Magazine article Success

Shine Your Light: SUCCESS Leadership Editor John Addison Explains Why You Should Make 100 Percent of Your Team Feel Important 100 Percent of the Time

Magazine article Success

Shine Your Light: SUCCESS Leadership Editor John Addison Explains Why You Should Make 100 Percent of Your Team Feel Important 100 Percent of the Time

Article excerpt

Every living thing needs light. Plants, animals and people need sunshine to stay healthy and continue to grow. That's a crucial workplace principle, too--one known since the early 1900s. That was when Hawthorne Works in Chicago commissioned a study to see how to improve factory efficiency. Workers were told they were participating in a study on productivity. The only change to the environment was brightening the lights a tiny bit. Yet productivity soared. Even when the lights were dimmed again, productivity continued to climb. Lead researcher Fritz Roethlisberger concluded that lighting was irrelevant to the higher productivity; that it actually resulted because the workers' daily routine mattered to someone.

If you aspire to be a leader, let me plant this thought: The people around you are not there to make you a big deal; you're there to make them a big deal. Shine a light on others, and in the reflection you'll see a leader. So what does it mean to "shine a light" on those around you? It begins with finding the leader in you.


I often read about men and women who have charted their lives with amazing detail. "I want to be published by 30, climb Mount Kilimanjaro by 40, eat dinner at the White House by 50...." These stories inspire me. These people, who planned their lives practically before they could walk, inspire me.

I am not one of these people.

My approach to life has pretty much been to jump in the river and start swimming. When the river branches off, I do my best to take the fork that looks like the right one. I never had a grand plan for my life or master strategy for winding up in the leadership positions I've been in. I've always believed you need to get up every morning, make the day an adventure and do your best to be better than you were yesterday. If you spend too much time fussing and worrying about where you'll be 20 years from now, you might miss out on what you need to do 20 minutes from now.

That isn't to say big goals aren't great. I support having huge dreams, but there's so much you can't predict or control. What you can control is who you are and how you respond to challenges. We all walk different paths and have different backgrounds, but your destiny is your decision.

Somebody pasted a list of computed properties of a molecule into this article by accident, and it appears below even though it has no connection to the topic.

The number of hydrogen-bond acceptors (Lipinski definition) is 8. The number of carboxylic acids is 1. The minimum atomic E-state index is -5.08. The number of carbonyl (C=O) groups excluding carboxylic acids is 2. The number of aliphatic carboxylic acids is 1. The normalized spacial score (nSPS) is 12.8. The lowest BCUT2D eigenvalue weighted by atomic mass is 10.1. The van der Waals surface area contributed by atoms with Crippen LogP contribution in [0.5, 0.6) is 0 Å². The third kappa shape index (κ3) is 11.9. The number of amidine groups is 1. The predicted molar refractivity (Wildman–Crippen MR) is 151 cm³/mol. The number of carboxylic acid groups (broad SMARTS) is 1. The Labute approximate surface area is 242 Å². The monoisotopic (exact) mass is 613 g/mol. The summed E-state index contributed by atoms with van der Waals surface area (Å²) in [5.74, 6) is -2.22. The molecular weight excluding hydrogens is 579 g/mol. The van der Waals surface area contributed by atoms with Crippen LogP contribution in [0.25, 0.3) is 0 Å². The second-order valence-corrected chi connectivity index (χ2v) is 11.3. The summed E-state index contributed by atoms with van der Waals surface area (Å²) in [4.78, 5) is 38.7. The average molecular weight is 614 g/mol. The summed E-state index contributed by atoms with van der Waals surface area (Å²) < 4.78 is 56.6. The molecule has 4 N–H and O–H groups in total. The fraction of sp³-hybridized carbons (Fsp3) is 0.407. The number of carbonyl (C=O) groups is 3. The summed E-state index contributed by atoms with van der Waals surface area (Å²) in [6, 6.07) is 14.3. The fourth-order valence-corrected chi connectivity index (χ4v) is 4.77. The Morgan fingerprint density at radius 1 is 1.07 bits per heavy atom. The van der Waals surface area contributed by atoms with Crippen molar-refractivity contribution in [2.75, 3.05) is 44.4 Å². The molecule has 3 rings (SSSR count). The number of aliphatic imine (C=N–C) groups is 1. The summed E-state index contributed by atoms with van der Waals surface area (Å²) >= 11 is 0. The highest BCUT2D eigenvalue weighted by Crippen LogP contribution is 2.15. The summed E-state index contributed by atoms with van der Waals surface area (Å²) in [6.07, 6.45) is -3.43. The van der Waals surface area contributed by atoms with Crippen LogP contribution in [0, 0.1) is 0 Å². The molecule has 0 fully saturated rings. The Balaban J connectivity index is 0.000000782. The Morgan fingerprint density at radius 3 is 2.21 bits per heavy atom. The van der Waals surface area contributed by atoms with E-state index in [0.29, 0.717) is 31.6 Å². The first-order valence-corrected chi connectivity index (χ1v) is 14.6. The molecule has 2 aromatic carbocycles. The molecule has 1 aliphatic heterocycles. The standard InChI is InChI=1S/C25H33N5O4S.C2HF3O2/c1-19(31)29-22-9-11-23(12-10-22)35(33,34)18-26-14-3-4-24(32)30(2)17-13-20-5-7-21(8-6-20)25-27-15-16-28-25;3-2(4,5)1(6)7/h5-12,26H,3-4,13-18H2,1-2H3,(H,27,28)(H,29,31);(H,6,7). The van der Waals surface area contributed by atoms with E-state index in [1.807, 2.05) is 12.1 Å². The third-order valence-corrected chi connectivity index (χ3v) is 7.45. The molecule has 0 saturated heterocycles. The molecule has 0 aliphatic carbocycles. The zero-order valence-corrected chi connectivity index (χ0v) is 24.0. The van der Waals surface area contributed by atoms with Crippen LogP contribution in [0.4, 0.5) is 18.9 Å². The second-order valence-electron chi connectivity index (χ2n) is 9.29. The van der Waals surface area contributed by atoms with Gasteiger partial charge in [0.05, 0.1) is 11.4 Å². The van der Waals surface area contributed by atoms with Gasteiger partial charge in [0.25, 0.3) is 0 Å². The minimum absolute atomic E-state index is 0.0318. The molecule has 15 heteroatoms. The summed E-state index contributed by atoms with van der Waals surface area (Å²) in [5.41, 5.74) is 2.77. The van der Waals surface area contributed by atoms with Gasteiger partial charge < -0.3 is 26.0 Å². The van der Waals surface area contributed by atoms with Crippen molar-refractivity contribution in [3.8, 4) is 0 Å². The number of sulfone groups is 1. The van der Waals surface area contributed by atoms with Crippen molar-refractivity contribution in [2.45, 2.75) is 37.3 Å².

It's not a decision you make in a sudden burst of clarity. It's a decision you make again and again, dozens of times a day. Although we describe ourselves as human beings, I like to think of us as human becomings. Being the kind of person others look up to and are glad to be around and follow isn't something that just happens. It's a choice. It's as simple as choosing to smile at the office on Monday morning or remembering a birthday.

And it's more than worth the effort.

Leadership starts with leading yourself, which means accepting yourself with all of your imperfections and not beating yourself up over your mistakes. It also means deciding to rise above limitations and not letting negative thoughts control who you are. If you can do that with yourself, you can do that with others. Accept people's imperfections and be the first to see their good qualities. Be the kind of person others turn to for advice because they trust that you're not going to judge them or tell bad stories about them afterward.

The greatest opportunities for leadership typically arise when and where it's needed most. You can move light-years ahead during periods of trouble or chaos. Nobody appointed Gandhi to free India, but his countrymen respected and followed his example. People didn't trust George Washington because he was president; he became president because people trusted him. Find the leader in you and become the person people can trust. Only then can you move the spotlight to those around you.


My philosophy is that every business is a people business, and people are pretty much the same everywhere. …

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